what was your expected profit margin and how did it differ from the final margin?

“We went into the deal thinking 18 percent return. The down housing market has certainly hurt, so we shifted gears, extended the project schedule, and lowered pricing with the anticipation of a 12 percent return. The real investment is in the education we've received and in being able to use this knowledge in our future projects. There's always going to be a need for housing, and new alternative modern eco-homes are clearly the future.”

what moment in the project most scared you?

“The city decided to widen the adjacent street and wanted to tube the entire creek, which would have meant tearing out all of the trees. We fought hard and won a compromise to tube only the first 50 feet. I put up yellow caution tape to save all of the trees except the few that were in the first 50 feet of the existing creek. I worked with the street contractor and stood guard over the tree-removal process, and in the end, the street-widening and tubing of the small portion of the creek has hardly changed the natural environment.”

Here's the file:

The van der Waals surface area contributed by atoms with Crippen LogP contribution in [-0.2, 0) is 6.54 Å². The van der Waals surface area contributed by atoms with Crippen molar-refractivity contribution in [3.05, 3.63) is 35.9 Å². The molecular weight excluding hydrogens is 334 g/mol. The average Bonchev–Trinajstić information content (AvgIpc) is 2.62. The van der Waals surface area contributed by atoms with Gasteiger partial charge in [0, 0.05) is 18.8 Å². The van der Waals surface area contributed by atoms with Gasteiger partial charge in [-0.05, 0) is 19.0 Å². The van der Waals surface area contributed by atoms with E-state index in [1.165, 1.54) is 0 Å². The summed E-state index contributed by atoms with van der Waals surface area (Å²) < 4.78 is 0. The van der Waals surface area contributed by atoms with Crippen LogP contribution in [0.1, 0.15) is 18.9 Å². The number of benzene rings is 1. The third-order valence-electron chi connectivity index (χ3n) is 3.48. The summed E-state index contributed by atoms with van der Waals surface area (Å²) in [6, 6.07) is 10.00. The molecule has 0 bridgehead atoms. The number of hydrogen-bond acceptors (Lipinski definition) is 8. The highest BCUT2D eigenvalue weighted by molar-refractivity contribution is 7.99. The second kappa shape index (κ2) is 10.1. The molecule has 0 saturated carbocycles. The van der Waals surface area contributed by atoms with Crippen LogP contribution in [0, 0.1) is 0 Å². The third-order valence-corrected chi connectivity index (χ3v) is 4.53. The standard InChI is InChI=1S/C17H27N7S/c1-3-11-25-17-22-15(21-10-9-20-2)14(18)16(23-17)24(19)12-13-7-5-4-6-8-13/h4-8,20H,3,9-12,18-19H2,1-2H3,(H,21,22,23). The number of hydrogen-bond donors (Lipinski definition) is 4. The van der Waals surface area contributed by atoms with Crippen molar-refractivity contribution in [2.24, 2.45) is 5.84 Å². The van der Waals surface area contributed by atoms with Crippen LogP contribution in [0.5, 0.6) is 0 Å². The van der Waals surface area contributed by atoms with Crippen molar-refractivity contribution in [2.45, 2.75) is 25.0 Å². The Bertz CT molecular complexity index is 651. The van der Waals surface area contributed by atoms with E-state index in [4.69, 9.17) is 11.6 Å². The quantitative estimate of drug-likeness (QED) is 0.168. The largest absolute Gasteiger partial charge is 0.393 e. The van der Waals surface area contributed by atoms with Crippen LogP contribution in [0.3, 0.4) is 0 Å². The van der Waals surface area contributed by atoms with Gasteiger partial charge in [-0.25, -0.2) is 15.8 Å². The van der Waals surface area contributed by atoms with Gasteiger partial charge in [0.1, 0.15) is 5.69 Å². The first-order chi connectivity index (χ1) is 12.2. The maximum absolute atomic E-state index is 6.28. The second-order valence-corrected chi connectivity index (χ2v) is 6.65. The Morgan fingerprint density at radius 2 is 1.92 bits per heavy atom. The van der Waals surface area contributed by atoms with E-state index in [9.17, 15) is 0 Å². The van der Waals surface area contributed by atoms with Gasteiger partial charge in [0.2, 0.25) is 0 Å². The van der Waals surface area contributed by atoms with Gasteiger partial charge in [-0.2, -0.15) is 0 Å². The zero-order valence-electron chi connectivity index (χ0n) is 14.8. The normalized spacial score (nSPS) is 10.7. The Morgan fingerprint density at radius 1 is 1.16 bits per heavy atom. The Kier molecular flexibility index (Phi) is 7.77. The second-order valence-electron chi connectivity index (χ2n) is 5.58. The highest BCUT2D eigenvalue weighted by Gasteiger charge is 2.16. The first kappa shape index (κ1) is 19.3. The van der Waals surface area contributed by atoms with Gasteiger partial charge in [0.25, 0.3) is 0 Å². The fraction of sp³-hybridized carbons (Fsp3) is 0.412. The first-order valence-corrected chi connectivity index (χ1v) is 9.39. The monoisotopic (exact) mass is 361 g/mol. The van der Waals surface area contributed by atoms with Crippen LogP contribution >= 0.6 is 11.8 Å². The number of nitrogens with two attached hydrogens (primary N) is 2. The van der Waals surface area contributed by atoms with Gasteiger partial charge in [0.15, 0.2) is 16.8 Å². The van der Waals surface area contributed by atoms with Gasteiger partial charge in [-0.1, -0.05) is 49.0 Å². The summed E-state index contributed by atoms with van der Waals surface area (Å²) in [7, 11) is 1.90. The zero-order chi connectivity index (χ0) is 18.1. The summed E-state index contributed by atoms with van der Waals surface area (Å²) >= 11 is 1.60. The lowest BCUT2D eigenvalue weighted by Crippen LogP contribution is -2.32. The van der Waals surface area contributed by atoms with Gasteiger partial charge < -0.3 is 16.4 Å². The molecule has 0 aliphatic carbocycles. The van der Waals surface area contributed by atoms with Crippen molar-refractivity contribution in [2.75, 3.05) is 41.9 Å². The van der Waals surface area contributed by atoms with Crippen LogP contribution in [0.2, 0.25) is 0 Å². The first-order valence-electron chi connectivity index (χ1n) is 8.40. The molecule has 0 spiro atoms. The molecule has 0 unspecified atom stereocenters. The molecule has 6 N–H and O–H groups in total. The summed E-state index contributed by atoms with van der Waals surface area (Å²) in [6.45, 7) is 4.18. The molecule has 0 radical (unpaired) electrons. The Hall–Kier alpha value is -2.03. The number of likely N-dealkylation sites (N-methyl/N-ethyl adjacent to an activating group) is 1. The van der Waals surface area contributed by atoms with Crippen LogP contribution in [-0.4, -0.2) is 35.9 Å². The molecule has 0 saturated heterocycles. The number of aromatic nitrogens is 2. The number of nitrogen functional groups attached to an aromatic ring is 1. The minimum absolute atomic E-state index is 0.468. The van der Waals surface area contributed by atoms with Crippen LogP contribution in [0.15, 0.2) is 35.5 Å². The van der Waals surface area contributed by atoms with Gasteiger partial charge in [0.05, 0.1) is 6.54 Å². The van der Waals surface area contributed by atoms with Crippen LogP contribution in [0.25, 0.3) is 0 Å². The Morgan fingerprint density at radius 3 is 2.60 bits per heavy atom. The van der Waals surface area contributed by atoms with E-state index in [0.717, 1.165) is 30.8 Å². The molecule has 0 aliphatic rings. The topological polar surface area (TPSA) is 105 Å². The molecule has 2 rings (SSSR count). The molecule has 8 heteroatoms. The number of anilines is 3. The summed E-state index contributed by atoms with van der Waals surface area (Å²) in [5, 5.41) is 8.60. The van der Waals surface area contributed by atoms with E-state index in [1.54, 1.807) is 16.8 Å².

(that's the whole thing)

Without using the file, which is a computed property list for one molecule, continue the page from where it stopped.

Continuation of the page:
would you develop again?

“Absolutely. We're smarter with every project. We want to do it again, and I'm confident we'll be able to create a much-improved product. We've also been doing consulting work for other architects and developers who want to create alternative suburban housing and want to tap into our knowledge and lessons learned.”

what was the most valuable lesson you learned?

“Experience is golden. You cannot understand the entire process and all of the challenges unless you do all three: architecture, general contracting, and developing.”